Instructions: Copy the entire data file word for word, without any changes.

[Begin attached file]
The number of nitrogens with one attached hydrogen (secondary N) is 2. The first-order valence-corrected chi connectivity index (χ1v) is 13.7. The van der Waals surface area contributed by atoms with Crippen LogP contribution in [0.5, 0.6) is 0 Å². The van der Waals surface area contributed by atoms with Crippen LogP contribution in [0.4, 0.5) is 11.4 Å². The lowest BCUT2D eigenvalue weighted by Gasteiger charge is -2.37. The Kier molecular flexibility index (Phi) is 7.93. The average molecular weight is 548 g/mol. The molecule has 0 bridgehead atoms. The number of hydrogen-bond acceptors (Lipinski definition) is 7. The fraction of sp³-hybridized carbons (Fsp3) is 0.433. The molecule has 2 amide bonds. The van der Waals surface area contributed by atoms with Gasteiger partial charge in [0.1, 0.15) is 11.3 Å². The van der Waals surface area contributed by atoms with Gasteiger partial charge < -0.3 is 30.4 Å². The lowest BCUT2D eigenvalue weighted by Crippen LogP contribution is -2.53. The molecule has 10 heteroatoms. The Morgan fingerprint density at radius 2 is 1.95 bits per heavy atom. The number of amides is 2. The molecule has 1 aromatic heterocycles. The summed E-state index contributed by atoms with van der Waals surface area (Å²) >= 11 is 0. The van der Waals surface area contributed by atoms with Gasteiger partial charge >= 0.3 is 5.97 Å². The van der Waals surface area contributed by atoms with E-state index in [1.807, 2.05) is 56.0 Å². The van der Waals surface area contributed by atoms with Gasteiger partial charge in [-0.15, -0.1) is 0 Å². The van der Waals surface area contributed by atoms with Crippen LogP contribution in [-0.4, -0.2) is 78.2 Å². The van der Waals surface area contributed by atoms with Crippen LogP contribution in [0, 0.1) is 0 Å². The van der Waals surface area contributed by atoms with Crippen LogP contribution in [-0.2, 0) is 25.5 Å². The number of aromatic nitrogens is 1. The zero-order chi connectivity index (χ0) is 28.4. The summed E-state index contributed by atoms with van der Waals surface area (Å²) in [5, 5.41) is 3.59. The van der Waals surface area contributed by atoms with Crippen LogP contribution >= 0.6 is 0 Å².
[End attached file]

The number of nitrogens with one attached hydrogen (secondary N) is 2. The first-order valence-corrected chi connectivity index (χ1v) is 13.7. The van der Waals surface area contributed by atoms with Crippen LogP contribution in [0.5, 0.6) is 0 Å². The van der Waals surface area contributed by atoms with Crippen LogP contribution in [0.4, 0.5) is 11.4 Å². The lowest BCUT2D eigenvalue weighted by Gasteiger charge is -2.37. The Kier molecular flexibility index (Phi) is 7.93. The average molecular weight is 548 g/mol. The molecule has 0 bridgehead atoms. The number of hydrogen-bond acceptors (Lipinski definition) is 7. The fraction of sp³-hybridized carbons (Fsp3) is 0.433. The molecule has 2 amide bonds. The van der Waals surface area contributed by atoms with Gasteiger partial charge in [0.1, 0.15) is 11.3 Å². The van der Waals surface area contributed by atoms with Gasteiger partial charge < -0.3 is 30.4 Å². The lowest BCUT2D eigenvalue weighted by Crippen LogP contribution is -2.53. The molecule has 10 heteroatoms. The Morgan fingerprint density at radius 2 is 1.95 bits per heavy atom. The number of amides is 2. The molecule has 1 aromatic heterocycles. The summed E-state index contributed by atoms with van der Waals surface area (Å²) >= 11 is 0. The van der Waals surface area contributed by atoms with Gasteiger partial charge >= 0.3 is 5.97 Å². The van der Waals surface area contributed by atoms with E-state index in [1.807, 2.05) is 56.0 Å². The van der Waals surface area contributed by atoms with Gasteiger partial charge in [-0.15, -0.1) is 0 Å². The van der Waals surface area contributed by atoms with Crippen LogP contribution in [-0.4, -0.2) is 78.2 Å². The van der Waals surface area contributed by atoms with Crippen LogP contribution in [0, 0.1) is 0 Å². The van der Waals surface area contributed by atoms with Crippen LogP contribution in [-0.2, 0) is 25.5 Å². The number of aromatic nitrogens is 1. The zero-order chi connectivity index (χ0) is 28.4. The summed E-state index contributed by atoms with van der Waals surface area (Å²) in [5, 5.41) is 3.59. The van der Waals surface area contributed by atoms with Crippen LogP contribution >= 0.6 is 0 Å².